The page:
Peter himself mentions a certain Mark in one of his letters and affectionately calls him “my son” (1 Peter 5:13). And Wallace found more clues. In the much longer Gospel of Matthew, Simon Peter is only mentioned explicitly three times, and Mark mentions him 26 times. Even more important: Markus treats Peter with the greatest respect throughout. Mark deliberately omits passages in which Jesus rebukes him and describes him as "of little faith" (as in the story in which they walk on water, Mt 14:31). In several places the other evangelists report that Peter asked an embarrassing question or made an inappropriate comment on the best. Mark prefers not to mention names there and speaks generally of "the disciples".

Have subsequent generations falsified the Gospels?
Wallace began to consider that the Gospels could be real eyewitness accounts. But what if the original reports were changed or even falsified over time?

Wallace draws a comparison to a murder case in which he re-interrogated a suspect named Jassen after several years. There were still records from the first interrogation from 1988. Jassen had stated that he had a flat tire while driving the car at the time of the crime. At his second interrogation years later, he could no longer remember his old story and said he had changed the oil in the garage. His alibi collapsed like a house of cards.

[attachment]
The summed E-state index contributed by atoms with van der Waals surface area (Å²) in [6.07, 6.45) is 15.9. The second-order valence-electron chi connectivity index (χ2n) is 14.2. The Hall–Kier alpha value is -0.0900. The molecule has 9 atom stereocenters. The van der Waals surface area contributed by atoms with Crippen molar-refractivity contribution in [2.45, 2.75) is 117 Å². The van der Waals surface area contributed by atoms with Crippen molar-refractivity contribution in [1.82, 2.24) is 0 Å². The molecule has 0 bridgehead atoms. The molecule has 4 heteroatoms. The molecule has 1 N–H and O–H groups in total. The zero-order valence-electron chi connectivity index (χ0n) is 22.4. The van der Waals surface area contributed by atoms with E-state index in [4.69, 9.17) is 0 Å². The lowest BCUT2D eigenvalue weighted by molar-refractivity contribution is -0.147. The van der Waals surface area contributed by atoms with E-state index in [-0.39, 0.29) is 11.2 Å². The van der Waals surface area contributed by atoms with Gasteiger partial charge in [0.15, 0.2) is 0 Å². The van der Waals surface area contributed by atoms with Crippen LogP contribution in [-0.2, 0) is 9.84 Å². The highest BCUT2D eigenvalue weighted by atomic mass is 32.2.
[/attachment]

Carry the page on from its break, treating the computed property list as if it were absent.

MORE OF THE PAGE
Are there such "recordings" for the Gospels that could document whether history has changed over time? Wallace did some research and found out: Yes, there are. The apostle John had a student named Ignatius. He lived AD 35-117 and was the church leader in Hierapolis. During this time he wrote letters to various churches that we still have today. Although it is not primarily about Jesus' life, it contains all of the central teachings about him.